Category Archives: revolution

Is Terrorism the New Boogeyman?

Below is the Merriam Webster dictionary definition of two words. Please keep in mind their meaning when reading the article. There is a relationship between the two words:

Boogeyman: a monstrous imaginary figure used in threatening children

Terrorism: Systematic use of violence to create a general climate of fear in a population and thereby to bring about a particular political objective. This word also rhymes with absurdism.

The boogeyman is the fictitious monster that haunts kids particularly when they are going to bed. In my case, he hid underneath my bed ready to grab my ankles and pull me under. To avoid him, I leapt into bed to avoid his reach. To avoid seeing him in case he came out, I covered my eyes with the blanket. I think my feelings and childhood fears of this imaginary creature are common.

Use of a boogeyman in the case of children could be to persuade them to go to bed early or eat their vegetables. “If you don’t do this, the boogeyman might get you”! None of as children wanted that, so we did as we were told. A boogeyman is also useful in the case of adults. In the past 75 years adults in the United States have been under the influence of three or more scary boogeymen. The media outlets and the US government kindly supply us with ever-scarier boogeymen. Whether intended or not, the use of a boogeyman works well in persuading and obtaining compliance (getting adults to do something).

The boogeyman 75 years ago was scary. However, he lived less than ten years, and we eliminated him. The boogeyman I refer to was one for my parents and grandparents: he was called the Nazis and he lived in Germany. He was a threat to the freedom and constitutional rights of Americans. He invaded countries and killed our friends (read allies). For some years my parents actually feared being bombed or invaded by that boogeyman. Note they lived in the Midwest and not the East coast. Had they thought it through, they too would have realized that was not possible due to logistical limitations then present in military aircraft (today they can refuel midair). Today it seems rather absurd that people could believe such a thing back then, but it was real to them.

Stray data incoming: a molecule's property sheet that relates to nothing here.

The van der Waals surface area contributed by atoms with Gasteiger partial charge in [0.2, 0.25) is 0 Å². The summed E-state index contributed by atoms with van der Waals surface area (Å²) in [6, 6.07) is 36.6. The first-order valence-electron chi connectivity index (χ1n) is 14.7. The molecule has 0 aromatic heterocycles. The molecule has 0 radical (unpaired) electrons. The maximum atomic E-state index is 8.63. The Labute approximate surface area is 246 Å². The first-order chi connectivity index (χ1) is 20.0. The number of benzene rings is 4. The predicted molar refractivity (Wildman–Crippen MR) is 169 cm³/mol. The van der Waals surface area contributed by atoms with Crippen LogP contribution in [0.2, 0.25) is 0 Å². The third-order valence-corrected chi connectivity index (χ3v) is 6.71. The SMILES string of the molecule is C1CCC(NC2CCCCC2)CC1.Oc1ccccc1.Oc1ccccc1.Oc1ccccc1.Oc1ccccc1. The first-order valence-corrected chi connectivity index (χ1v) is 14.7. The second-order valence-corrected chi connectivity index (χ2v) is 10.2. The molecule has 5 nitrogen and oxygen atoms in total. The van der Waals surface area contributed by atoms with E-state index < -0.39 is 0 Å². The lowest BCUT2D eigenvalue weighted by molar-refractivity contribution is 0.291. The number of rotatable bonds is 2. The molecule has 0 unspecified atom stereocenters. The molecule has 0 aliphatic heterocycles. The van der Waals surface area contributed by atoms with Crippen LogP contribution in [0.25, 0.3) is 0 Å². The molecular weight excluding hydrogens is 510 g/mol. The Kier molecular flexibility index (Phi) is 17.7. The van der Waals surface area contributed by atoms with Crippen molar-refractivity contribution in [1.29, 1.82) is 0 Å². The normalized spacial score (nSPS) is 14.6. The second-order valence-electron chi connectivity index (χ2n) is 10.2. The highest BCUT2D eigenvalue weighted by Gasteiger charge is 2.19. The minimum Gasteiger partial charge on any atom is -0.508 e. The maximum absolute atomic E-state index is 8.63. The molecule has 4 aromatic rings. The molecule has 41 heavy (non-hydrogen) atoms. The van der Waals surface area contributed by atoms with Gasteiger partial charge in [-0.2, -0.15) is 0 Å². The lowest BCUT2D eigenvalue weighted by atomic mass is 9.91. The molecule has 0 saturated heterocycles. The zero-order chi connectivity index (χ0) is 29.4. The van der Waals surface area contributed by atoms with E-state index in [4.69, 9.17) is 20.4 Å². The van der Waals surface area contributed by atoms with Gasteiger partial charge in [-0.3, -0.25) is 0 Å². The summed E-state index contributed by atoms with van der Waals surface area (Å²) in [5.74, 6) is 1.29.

Nonetheless, the government fanned the flames of fear (maybe use of terrorism) ,and almost all people believed what they were told by media and government back then. The citizenry, young and old alike, complied with government requests and did what they could do to help eliminate the threat. That boogeyman disappeared through a war that ended in 1945.

Only a few years passed before a new, more global, boogeyman emerged. He was the communists and the threat of communism. If we did not stop this boogeyman, he too, might take our liberty and freedom like the one before. We stared to fear this boogeyman shortly after World War II and into the 1980s. The communists were good boogeyman for decades, and represented the opposite of what we stand for. We were told they have no liberty or freedom, and this boogeyman does not want people of the world to have such inalienable rights like that.

Who would doubt this and not want to comply with government support in the elimination of this boogeyman? We largely complied, trillions of dollars were spent, and thousands of people were killed. We fought wars to ward off this boogeyman (Korea Vietnam, and other armed conflicts of smaller duration). We even helped some friends (read allies) fend off this boogeyman-Afghanistan, Nicaragua, Guatemala, to name some examples.

The government softened its stand (ended the terrorism) on this boogeyman, and people don’t perceive it a threat any more. This might be due to the collapse of the Soviet Union, the despair we are told of in Cuba, and widespread trading with China and Vietnam In fact, it does not seem to matter that China is a communist country, we can travel there, trade with them, but for some reason, Cuba is off limits.

The boogeyman of the modern era is terrorism. He came out in the late 1990’s and made his real debut on September 11, 2001. He is more nebulous than the former boogeymen, as he does not have a permanent address or place where we can easily find him like the Nazis or the communists. However, being so nimble and fast moving, he can be under your bed, like the boogeyman of childhood. He can be down the street and could be your neighbor. This new monster serves better than those of the past to incite fear and compliance. Lacking an address, we are inspired to chase him down in many places like Afghanistan, Iraq, and down the street from your house. He might even be in your home or office now. We even look for him at the airport every day.

The modern boogeyman has more places to hide, and a better strategy than his predecessors. This new boogeyman might even be friends of our friends (allies, or friends), as President George Bush warned us in his address on September 20, 2001 to a Joint Session of Congress

We will pursue nations that provide aid or safe haven to terrorism. Every nation, in every region, now has a decision to make. Either you are with us, or you are with the terrorists. From this day forward, any nation that continues to harbor or support terrorism will be regarded by the United States as a hostile regime. – Bush, George W. (September 20, 2001). “Address to a Joint Session of Congress and the American People”. The White House. Retrieved 2008-09-19.